• U.S. District Court
  • 3:14cv142
  • May 23 2014 (Date Decided)
  • Meyer, J.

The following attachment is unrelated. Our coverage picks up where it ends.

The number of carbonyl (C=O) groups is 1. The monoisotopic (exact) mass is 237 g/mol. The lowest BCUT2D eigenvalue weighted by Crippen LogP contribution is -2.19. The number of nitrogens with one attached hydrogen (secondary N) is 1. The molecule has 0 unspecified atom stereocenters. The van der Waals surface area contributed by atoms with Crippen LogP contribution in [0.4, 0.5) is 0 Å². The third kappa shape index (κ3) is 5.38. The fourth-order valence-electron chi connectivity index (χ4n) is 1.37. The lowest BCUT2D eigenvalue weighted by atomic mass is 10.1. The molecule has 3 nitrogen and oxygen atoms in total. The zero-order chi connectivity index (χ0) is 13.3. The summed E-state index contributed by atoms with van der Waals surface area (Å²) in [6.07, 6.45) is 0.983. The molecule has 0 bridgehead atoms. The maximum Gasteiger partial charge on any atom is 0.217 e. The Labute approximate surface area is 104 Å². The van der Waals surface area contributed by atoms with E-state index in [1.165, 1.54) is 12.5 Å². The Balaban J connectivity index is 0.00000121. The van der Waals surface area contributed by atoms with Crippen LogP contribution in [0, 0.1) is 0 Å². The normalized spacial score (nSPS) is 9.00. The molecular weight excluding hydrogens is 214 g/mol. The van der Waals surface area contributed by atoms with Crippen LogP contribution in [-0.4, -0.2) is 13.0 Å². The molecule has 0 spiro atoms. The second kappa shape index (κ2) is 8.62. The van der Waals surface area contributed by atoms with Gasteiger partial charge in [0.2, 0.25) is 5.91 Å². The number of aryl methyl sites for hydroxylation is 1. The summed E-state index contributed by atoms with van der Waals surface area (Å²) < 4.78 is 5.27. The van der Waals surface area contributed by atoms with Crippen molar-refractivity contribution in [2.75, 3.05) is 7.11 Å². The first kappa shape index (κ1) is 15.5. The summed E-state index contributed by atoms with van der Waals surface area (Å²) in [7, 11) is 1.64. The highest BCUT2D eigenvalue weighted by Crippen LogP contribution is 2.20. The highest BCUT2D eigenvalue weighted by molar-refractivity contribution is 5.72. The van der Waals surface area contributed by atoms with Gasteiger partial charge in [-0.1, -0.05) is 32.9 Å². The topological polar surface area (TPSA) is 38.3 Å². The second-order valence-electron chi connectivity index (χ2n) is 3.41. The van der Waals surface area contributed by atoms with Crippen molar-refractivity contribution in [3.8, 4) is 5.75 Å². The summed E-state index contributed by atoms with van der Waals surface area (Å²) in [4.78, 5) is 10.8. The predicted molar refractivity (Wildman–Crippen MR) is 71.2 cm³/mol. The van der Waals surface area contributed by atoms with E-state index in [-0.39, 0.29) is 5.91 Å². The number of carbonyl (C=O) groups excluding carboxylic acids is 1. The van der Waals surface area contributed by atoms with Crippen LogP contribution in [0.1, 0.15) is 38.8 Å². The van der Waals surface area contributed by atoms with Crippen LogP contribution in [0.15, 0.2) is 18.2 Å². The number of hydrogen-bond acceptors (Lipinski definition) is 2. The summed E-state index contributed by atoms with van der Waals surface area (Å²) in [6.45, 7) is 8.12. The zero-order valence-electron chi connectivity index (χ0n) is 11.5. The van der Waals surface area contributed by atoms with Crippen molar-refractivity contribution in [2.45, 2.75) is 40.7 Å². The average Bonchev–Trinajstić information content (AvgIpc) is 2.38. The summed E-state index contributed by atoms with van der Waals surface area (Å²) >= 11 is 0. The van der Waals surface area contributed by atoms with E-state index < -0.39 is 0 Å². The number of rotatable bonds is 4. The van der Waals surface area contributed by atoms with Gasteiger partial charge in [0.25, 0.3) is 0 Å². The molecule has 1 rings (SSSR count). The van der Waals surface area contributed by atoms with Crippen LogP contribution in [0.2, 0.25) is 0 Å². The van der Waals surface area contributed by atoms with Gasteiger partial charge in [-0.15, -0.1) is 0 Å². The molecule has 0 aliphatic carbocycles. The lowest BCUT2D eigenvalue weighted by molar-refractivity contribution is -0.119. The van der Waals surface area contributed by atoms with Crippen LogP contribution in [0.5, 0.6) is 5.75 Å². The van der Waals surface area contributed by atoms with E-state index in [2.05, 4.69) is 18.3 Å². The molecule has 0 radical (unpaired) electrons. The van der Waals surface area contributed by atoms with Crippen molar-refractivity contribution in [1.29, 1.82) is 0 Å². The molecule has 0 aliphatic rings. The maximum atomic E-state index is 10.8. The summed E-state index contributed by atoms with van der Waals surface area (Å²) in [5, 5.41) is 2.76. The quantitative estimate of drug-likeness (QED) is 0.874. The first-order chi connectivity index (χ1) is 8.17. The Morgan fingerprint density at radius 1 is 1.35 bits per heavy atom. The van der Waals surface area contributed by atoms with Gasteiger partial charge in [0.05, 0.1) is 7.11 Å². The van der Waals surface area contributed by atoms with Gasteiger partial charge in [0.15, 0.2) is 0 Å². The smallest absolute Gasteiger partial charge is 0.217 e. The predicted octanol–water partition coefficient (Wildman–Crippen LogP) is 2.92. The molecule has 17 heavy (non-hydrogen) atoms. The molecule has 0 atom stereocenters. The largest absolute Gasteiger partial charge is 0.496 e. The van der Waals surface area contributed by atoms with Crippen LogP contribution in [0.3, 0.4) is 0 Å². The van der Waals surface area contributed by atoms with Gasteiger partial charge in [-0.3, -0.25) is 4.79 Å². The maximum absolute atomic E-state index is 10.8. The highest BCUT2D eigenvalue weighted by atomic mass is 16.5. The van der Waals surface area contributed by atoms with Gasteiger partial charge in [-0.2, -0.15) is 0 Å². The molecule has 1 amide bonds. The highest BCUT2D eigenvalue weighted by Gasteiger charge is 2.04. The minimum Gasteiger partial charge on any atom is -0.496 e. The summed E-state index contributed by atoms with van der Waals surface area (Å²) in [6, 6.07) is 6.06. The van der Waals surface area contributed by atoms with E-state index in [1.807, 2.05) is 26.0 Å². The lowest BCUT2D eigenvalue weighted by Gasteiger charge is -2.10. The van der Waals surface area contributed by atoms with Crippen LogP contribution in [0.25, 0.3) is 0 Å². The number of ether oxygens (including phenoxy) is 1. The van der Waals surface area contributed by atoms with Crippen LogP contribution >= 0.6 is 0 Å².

A District Court may return a case to the Superior Court, if the plaintiff stipulates that the amount in controversy is less than $75,000. Allegedly, the plaintiff, Laurie Luce, went shopping at Kohl’s Department store, stepped in a liquid and fell. Luce allegedly injured her back and suffered from emotional distress. Luce filed a complaint against Kohl’s in Connecticut Superior Court, and Kohl’s removed the case to the United States District Court. Luce filed a motion to return the case to Connecticut Superior Court. District courts nationwide are divided on whether a plaintiff may obtain a return to Superior Court, by filing a stipulation that the amount in controversy is less than $75,000. The District Court found that return of Luce’s case to Superior Court serves the purpose of judicial economy. Federal diversity jurisdiction requires that the amount in controversy equal $75,000 or more. Here, the plaintiff stipulated that the amount in controversy is less than $75,000, and the District Court granted the plaintiff’s motion. “Judicial economy and the essential purpose of Congress—to close the federal courthouse doors to small-dollar diversity lawsuits,” wrote the court, “is served.” The defendant’s decision to remove the plaintiff’s case to District Court was objectively reasonable, and the court denied the plaintiff’s request for attorney fees incurred as a result of the removal to District Court.